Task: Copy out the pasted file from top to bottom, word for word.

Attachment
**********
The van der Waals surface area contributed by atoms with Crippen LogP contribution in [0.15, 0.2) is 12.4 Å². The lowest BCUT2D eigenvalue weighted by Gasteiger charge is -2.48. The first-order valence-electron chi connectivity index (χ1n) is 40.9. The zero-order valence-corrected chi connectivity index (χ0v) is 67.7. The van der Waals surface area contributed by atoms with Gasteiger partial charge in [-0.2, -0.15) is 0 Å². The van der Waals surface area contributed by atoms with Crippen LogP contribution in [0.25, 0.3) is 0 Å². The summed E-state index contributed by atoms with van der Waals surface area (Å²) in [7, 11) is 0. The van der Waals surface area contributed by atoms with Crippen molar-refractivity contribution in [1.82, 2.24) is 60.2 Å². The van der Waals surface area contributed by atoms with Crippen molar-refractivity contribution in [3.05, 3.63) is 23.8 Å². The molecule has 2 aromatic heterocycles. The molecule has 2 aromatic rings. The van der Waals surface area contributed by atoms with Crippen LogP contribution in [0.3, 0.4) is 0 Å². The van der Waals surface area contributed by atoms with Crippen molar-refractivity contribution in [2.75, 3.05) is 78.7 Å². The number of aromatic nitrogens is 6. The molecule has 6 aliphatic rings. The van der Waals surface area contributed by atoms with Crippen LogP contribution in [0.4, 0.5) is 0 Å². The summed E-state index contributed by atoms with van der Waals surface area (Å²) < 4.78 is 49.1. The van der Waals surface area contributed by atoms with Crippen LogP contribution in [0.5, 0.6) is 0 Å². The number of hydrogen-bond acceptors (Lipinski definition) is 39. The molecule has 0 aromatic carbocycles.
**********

The van der Waals surface area contributed by atoms with Crippen LogP contribution in [0.15, 0.2) is 12.4 Å². The lowest BCUT2D eigenvalue weighted by Gasteiger charge is -2.48. The first-order valence-electron chi connectivity index (χ1n) is 40.9. The zero-order valence-corrected chi connectivity index (χ0v) is 67.7. The van der Waals surface area contributed by atoms with Gasteiger partial charge in [-0.2, -0.15) is 0 Å². The van der Waals surface area contributed by atoms with Crippen LogP contribution in [0.25, 0.3) is 0 Å². The summed E-state index contributed by atoms with van der Waals surface area (Å²) in [7, 11) is 0. The van der Waals surface area contributed by atoms with Crippen molar-refractivity contribution in [1.82, 2.24) is 60.2 Å². The van der Waals surface area contributed by atoms with Crippen molar-refractivity contribution in [3.05, 3.63) is 23.8 Å². The molecule has 2 aromatic heterocycles. The molecule has 2 aromatic rings. The van der Waals surface area contributed by atoms with Crippen LogP contribution in [0.3, 0.4) is 0 Å². The van der Waals surface area contributed by atoms with Crippen molar-refractivity contribution in [2.75, 3.05) is 78.7 Å². The number of aromatic nitrogens is 6. The molecule has 6 aliphatic rings. The van der Waals surface area contributed by atoms with Crippen LogP contribution in [0.4, 0.5) is 0 Å². The summed E-state index contributed by atoms with van der Waals surface area (Å²) < 4.78 is 49.1. The van der Waals surface area contributed by atoms with Crippen LogP contribution in [0.5, 0.6) is 0 Å². The number of hydrogen-bond acceptors (Lipinski definition) is 39. The molecule has 0 aromatic carbocycles.